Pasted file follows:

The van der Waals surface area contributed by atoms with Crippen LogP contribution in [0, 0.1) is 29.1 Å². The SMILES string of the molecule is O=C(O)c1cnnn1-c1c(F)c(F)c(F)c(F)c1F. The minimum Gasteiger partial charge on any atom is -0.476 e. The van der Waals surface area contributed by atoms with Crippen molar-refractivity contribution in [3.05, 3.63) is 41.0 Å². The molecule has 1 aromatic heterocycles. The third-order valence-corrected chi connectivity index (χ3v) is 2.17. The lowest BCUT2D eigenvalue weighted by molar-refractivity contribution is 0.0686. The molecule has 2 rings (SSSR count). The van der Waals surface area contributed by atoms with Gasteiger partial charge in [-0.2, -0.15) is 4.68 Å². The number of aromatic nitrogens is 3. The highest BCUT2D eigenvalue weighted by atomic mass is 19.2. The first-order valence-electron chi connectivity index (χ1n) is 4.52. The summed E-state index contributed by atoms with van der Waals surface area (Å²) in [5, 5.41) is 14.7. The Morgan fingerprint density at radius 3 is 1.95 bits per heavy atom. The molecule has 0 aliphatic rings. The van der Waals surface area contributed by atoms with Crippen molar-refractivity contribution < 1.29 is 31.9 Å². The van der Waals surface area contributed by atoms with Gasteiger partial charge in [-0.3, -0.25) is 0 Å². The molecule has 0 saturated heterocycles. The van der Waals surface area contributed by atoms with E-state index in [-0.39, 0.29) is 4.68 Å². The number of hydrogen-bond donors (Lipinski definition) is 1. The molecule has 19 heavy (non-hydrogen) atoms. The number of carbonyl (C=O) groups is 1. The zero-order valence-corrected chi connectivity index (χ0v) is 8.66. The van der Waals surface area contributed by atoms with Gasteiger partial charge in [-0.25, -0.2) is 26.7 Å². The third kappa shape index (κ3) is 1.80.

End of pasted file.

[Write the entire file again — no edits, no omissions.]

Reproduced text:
The van der Waals surface area contributed by atoms with Crippen LogP contribution in [0, 0.1) is 29.1 Å². The SMILES string of the molecule is O=C(O)c1cnnn1-c1c(F)c(F)c(F)c(F)c1F. The minimum Gasteiger partial charge on any atom is -0.476 e. The van der Waals surface area contributed by atoms with Crippen molar-refractivity contribution in [3.05, 3.63) is 41.0 Å². The molecule has 1 aromatic heterocycles. The third-order valence-corrected chi connectivity index (χ3v) is 2.17. The lowest BCUT2D eigenvalue weighted by molar-refractivity contribution is 0.0686. The molecule has 2 rings (SSSR count). The van der Waals surface area contributed by atoms with Gasteiger partial charge in [-0.2, -0.15) is 4.68 Å². The number of aromatic nitrogens is 3. The highest BCUT2D eigenvalue weighted by atomic mass is 19.2. The first-order valence-electron chi connectivity index (χ1n) is 4.52. The summed E-state index contributed by atoms with van der Waals surface area (Å²) in [5, 5.41) is 14.7. The Morgan fingerprint density at radius 3 is 1.95 bits per heavy atom. The molecule has 0 aliphatic rings. The van der Waals surface area contributed by atoms with Crippen molar-refractivity contribution < 1.29 is 31.9 Å². The van der Waals surface area contributed by atoms with Gasteiger partial charge in [-0.3, -0.25) is 0 Å². The molecule has 0 saturated heterocycles. The van der Waals surface area contributed by atoms with E-state index in [-0.39, 0.29) is 4.68 Å². The number of hydrogen-bond donors (Lipinski definition) is 1. The molecule has 19 heavy (non-hydrogen) atoms. The number of carbonyl (C=O) groups is 1. The zero-order valence-corrected chi connectivity index (χ0v) is 8.66. The van der Waals surface area contributed by atoms with Gasteiger partial charge in [-0.25, -0.2) is 26.7 Å². The third kappa shape index (κ3) is 1.80.